Discover here the next-generation designers at one of the world's most influential fashion schools: the Fashion department of the Royal Academy of Fine Arts Antwerp.
Charlotte De Geyter Pittoors
- How to Catch a Fish
In her interest for nature Charlotte found inspiration for her last collection How to Catch a Fish at the Royal Academy of Fine Arts Antwerp.
Flowers and small trees as theme items don't come as a surprise. At the same time the Belgian graduate blew us away with her injection of clothing basics into her collection: “When designing the clothes I used iconic items of clothing as inspiration: shapes of T-shirts, button-up shirts, blazers or other typical pieces of clothing, which I then approached from a literal point of view by incorporating clothes hangers and such. I made the shoes transparent and added organza grass.
Collaboration was a great experience for Charlotte; It's how she discovered the feasibility of the shirt frames, for example. But also when working by herself she pushed her boundaries:
I just really wanted to work with very fine materials and get that refined feeling, with a lot of craftwork because I wanted to test my own patience and take the time to create something by hand.”
Timo Zündorf - Brink
“I was thinking about the way I live with the people around me. And I thought: there is something a bit violent and frightening about the world around us; how do we react to that?" Timo Zündorf about Brink.
Timo is not a philosopher, nor is he a painter. But when you look at some of his designs and what's behind them, you may start thinking otherwise.
The German graduate also has a wayward personal view on fashion design and the fashion world in general. Fashion should show the world we're living in (not sure, though, if Timo also says: fashion should not impose itself onto the world) and, secondly, fashion design should develop artistically, rather than financially where there's place for durable materials, durable collaborations and ethical contemplation.
"I didn't want to create an idea of a jacket, but a jacket"
Emmanuel A. Ryngaert - Meccano
Like the toy construction idea, clothes are being assembled - there is just little stitching involved, and accessories can be changed according to your personal taste and mood. Meccano.
For his designs, Emmanuel used a unique technique: laser-cutting. This would make global clothing production possible in any country, made from its local fabrics, after having downloaded the design and technical instructions. The image at your right gives a good impression of what you can expect from Emmanuel's collection.
You will find out more in this series and when you search his name on the Google Culture & Arts platform.
Jannike Sommar - Miss
For her collection Miss, Jannike was granted the 'Certificate of Amazingness' award by the fashion blog and magazine Belmodo Media.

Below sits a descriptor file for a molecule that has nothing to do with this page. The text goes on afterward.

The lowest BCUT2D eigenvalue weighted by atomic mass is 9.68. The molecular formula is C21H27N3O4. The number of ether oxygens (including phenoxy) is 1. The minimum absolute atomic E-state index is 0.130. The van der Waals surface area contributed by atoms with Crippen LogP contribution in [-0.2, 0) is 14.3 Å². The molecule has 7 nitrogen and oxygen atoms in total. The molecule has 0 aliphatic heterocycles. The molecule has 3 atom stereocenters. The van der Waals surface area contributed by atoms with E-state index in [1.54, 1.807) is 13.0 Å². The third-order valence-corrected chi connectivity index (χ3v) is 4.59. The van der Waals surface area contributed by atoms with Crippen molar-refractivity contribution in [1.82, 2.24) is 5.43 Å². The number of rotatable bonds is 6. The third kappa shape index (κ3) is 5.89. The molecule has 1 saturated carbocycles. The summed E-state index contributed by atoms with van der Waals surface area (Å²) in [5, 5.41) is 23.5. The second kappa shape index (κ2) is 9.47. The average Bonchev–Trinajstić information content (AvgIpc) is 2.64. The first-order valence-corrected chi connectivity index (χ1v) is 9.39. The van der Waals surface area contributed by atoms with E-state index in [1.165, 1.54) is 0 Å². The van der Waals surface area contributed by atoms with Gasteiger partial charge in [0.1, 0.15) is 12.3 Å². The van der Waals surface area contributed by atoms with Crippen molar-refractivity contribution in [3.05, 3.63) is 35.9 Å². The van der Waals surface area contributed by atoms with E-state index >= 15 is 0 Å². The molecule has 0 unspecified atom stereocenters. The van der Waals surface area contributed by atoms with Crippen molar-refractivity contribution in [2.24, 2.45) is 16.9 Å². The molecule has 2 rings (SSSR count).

Jannike's master collection is inspired on the series 'Orange Is The New Black' that tells the story of imprisoned women. They all have their own characteristics and personality: How they cope with missing their family and loved ones, with their lack of connection, with their liberty taken away.
Jannike wrote a letter to her girlfriend as if she was imprisoned herself. What would she miss, what would she feel, what would she say? Answers to these questions you can discover in a very diverse line-up of 12 silhouettes, in this series and even more when you search for Jannike Sommar on this platform.
Shone Puipia - The Wild Bunch
Without a doubt, the collection The Wild Bunch by Thai master graduate Shone Puipia is the most expressive in colours of them all.
Inspired by Peter Weir's film ‘Picnic At Hanging Rock' (1975), Shone gives the Victorian schoolgirls' (white) clothing a more organic and raw touch, and more sensual as well. Floral and animalistic aspects a.o. contribute generously to that objective.
What also caught the eye is Shone's boot designs. It is not a coincidence that right after his graduation Shone launched his own shoe label 'Adult', together with Raphaële Lenseigne. An ambitious young designer making his way.
Bachelor 1 – an experimental bale-cotton skirt based on the theme ‘Natural Spirit’ and inspired by the students' indvidual object of choice. The second assignment: create an experimental dress on the theme ‘Put your head on my shoulder’.
Bachelor 2 – historical clothing: the details from historical costumes are the source of inspiration for the 5-silhouette collection.
Bachelor 3 – ethnic clothing: the students present a collection of 8 silhouettes. Their designs are based on in-depth research: the fabrics, techniques, culture of origin.
After three years of immersive education with focus on diversity, creativity, personality and collaboration at the Royal Academy of Fine Arts Antwerp, the Fashion master students design their own 12-silhouette collection, to be judged by an international jury.
In this order you can find 2016 graduates Timo Zündorf, Jannike Sommar, Emmanuel A. Ryngaert, Charlotte De Geyter Pittoors and Shone Puipia.
If you would like to see more, we invite you to check their individual exhibits on this platform.
Behind the scenes of Antwerp's SHOW2016 was made possible by the Royal Academy of Fine Arts Antwerp.
Many thanks go to the photographers and, of course, the Masters Timo, Jannike, Charlotte, Emmanuel and Shone to disclose the imaging of their graduation process. Some of the pictures are displayed here, but you can find out more about the designers in individual stories on this platform. Feel free to check them out!